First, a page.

A young Black woman with chin-length bobbed hair in dreads. She wears a bright red dress.

Léonicka Valcius

Léonicka Valcius is a Literary Agent at Transatlantic Agency, representing commercial and genre fiction for adults and children. As the founder of #DiverseCanLit and the founding Chair of the Board of Directors of The Festival of Literary Diversity (FOLD), working with writers of colour is a key part of Léonicka’s mandate. Léonicka previously worked at Penguin Random House Canada and at Scholastic Book Fairs Canada. For more of her work visit her website, her Twitter, and her  Instagram.

The FOLD is a remarkable and wonderful event for authors and attendees alike. What an amazing community, dedicated to the vital need for inclusive stories and the critical role they play in building a better world.

Soraya Chemaly, author of Rage Becomes Her

Field Guide to the North American Teenager is my first novel and FOLD was my first Canadian literary festival. While American and Canadian culture overlap quite a bit, especially when it comes to bookshelves, Canadian literature is unique and I was very heartened by to be embraced by that community I consider home despite residing in the US. It was a homecoming I didn’t know I needed!

Ben Philippe, author of Field Guide to the North American Teenager

The Festival of Literary Diversity was an absolute joy–the organizers thought of *everything* and by anticipating authors’ needs, they freed us to focus on connecting with the audience and each other. There was no pretension, no posturing–just very genuine conversations with invested writers and engaged readers.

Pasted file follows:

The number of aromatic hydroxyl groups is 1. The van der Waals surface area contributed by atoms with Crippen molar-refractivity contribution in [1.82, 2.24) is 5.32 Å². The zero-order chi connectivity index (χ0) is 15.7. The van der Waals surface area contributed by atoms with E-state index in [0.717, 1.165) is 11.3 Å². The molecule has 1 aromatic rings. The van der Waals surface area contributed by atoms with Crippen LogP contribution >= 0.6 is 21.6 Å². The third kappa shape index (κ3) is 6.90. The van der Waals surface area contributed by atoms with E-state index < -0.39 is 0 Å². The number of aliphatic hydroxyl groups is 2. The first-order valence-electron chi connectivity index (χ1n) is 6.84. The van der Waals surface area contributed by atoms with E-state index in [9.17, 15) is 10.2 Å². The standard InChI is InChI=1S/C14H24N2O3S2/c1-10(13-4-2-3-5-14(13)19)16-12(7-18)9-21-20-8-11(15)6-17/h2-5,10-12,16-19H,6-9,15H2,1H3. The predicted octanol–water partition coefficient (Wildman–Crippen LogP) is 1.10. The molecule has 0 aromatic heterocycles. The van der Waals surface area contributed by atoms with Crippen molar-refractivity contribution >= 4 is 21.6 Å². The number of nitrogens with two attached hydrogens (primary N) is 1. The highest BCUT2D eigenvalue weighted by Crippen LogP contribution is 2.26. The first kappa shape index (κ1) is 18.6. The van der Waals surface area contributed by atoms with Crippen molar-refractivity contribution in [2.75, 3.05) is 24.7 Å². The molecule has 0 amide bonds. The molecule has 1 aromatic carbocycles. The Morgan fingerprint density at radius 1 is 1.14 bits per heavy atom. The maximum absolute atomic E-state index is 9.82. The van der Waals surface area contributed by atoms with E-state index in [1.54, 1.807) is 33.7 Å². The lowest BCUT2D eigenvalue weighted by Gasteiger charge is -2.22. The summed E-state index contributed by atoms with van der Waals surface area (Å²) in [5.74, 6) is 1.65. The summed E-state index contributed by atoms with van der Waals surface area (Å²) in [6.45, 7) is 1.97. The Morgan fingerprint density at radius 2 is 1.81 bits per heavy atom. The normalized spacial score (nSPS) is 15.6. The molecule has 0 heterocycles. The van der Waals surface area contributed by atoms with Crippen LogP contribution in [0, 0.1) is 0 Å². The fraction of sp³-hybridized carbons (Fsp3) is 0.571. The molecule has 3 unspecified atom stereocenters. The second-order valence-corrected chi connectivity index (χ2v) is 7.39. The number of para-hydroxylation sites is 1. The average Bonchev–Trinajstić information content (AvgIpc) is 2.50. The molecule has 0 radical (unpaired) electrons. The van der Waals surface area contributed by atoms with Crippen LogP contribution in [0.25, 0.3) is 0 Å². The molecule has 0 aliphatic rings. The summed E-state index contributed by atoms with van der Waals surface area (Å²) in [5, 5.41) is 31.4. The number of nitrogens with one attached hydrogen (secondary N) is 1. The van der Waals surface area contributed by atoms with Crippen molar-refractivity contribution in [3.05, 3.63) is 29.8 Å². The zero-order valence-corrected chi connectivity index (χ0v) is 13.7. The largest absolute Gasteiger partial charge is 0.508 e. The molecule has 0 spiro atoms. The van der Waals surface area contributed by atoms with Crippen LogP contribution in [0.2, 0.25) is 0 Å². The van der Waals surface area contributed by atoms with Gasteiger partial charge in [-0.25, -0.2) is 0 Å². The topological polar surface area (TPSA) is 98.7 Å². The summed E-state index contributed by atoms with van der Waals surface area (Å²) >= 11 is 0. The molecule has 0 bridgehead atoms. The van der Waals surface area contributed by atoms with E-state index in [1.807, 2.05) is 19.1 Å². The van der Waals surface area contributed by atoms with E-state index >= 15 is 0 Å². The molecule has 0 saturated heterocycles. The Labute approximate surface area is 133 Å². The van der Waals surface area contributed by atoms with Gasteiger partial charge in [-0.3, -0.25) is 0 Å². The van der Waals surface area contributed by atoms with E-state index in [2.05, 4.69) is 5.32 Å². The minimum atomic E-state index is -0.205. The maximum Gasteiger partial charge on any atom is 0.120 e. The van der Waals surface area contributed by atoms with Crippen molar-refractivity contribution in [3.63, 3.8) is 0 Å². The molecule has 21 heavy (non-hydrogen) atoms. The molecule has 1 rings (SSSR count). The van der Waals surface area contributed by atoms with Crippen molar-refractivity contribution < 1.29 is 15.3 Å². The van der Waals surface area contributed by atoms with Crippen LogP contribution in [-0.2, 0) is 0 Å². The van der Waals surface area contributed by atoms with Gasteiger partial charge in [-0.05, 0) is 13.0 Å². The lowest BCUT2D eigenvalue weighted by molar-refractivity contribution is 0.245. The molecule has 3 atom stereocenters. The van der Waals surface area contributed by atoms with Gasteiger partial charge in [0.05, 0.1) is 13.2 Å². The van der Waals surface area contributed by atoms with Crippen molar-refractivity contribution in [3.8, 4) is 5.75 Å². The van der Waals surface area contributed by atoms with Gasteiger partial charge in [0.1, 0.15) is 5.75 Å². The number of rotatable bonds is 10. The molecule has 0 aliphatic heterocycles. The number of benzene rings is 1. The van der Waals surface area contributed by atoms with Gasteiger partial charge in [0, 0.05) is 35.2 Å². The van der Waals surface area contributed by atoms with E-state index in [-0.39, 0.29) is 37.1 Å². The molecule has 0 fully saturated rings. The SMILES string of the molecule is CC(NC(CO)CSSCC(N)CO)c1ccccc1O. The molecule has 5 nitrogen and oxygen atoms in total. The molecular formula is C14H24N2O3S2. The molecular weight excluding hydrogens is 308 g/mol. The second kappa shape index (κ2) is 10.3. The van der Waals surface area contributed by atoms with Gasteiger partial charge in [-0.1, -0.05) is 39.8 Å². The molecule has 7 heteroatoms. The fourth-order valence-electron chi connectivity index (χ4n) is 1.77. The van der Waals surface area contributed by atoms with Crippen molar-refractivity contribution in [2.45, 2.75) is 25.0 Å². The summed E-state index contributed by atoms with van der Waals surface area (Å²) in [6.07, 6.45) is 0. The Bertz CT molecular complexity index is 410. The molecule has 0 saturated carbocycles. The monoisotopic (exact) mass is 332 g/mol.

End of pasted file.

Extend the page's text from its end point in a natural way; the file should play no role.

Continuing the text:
Zetta Elliott, author of Dragons in a Bag

I have been to a lot of writers festivals and the FOLD is definitely near the top of the list of those I want to be invited back to.

Harold Johnson, author of the memoirs Clifford and Firewater

Being part of such a clearly diverse, inclusive and mutually respectful group was thrilling and inspiring: a glimpse of a better world.

Kathy Page, author of Dear Evelyn, winner of the 2018 Rogers Writers’ Trust Fiction Prize

Wherever I go in Canada and find another writer of colour, we eventually end up gushing about how great the FOLD is, how by normalizing diversity it liberates us to talk to audiences about craft. It’s hard to imagine the literary landscape returning to a prehistoric pre-FOLD era.

Ian Williams, Author of the Giller Prize-winning novel Reproduction

FOLD is a festival experience unlike any other I’ve had. The FOLD team strive to create a space that’s welcoming and engaging, while allowing for curiosity, ingenuity and the fostering of real community – and they succeed, every year.

Alicia Elliott, author of A Mind Spread Out On The Ground

The FOLD is one of the most important literary events on this continent. By focusing on diverse voices and giving authors space to share their stories and speak their truths, it is revolutionizing the writing and storytelling realm as we know it.

Waubgeshig Rice, author of Moon Of The Crusted Snow

Being part of the FOLD community has provided me with a strong sense of belonging. Sharing diverse stories and listening to different voices that broaden my understanding of the world has impacted me as a person and motivated me as a writer.

Ann Y.K. Choi, author of Kay’s Lucky Coin Variety